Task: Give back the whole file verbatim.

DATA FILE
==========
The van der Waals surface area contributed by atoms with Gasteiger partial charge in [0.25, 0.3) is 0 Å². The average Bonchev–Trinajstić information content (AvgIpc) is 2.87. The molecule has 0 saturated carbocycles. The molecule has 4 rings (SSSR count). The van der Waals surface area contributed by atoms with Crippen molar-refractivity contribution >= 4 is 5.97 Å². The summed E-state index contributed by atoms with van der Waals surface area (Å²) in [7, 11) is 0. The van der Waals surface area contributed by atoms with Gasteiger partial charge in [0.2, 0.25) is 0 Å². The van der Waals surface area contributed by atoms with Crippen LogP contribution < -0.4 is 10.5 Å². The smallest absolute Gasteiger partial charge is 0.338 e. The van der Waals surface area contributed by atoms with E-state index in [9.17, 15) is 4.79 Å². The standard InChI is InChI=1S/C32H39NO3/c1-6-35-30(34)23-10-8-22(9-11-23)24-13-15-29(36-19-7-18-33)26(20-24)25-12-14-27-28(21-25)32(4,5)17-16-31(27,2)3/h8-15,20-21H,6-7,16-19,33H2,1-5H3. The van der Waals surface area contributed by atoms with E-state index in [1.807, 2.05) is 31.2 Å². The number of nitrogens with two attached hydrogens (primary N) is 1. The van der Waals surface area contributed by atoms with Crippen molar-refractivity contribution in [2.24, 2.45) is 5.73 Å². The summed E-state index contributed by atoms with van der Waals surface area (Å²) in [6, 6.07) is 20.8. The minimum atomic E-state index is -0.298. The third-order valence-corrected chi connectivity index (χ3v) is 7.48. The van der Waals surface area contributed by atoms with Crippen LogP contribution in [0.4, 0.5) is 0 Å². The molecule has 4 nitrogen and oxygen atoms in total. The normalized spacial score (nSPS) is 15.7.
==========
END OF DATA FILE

The van der Waals surface area contributed by atoms with Gasteiger partial charge in [0.25, 0.3) is 0 Å². The average Bonchev–Trinajstić information content (AvgIpc) is 2.87. The molecule has 0 saturated carbocycles. The molecule has 4 rings (SSSR count). The van der Waals surface area contributed by atoms with Crippen molar-refractivity contribution >= 4 is 5.97 Å². The summed E-state index contributed by atoms with van der Waals surface area (Å²) in [7, 11) is 0. The van der Waals surface area contributed by atoms with Gasteiger partial charge in [0.2, 0.25) is 0 Å². The van der Waals surface area contributed by atoms with Crippen LogP contribution < -0.4 is 10.5 Å². The smallest absolute Gasteiger partial charge is 0.338 e. The van der Waals surface area contributed by atoms with E-state index in [9.17, 15) is 4.79 Å². The standard InChI is InChI=1S/C32H39NO3/c1-6-35-30(34)23-10-8-22(9-11-23)24-13-15-29(36-19-7-18-33)26(20-24)25-12-14-27-28(21-25)32(4,5)17-16-31(27,2)3/h8-15,20-21H,6-7,16-19,33H2,1-5H3. The van der Waals surface area contributed by atoms with E-state index in [1.807, 2.05) is 31.2 Å². The number of nitrogens with two attached hydrogens (primary N) is 1. The van der Waals surface area contributed by atoms with Crippen molar-refractivity contribution in [2.24, 2.45) is 5.73 Å². The summed E-state index contributed by atoms with van der Waals surface area (Å²) in [6, 6.07) is 20.8. The minimum atomic E-state index is -0.298. The third-order valence-corrected chi connectivity index (χ3v) is 7.48. The van der Waals surface area contributed by atoms with Crippen LogP contribution in [0.4, 0.5) is 0 Å². The molecule has 4 nitrogen and oxygen atoms in total. The normalized spacial score (nSPS) is 15.7.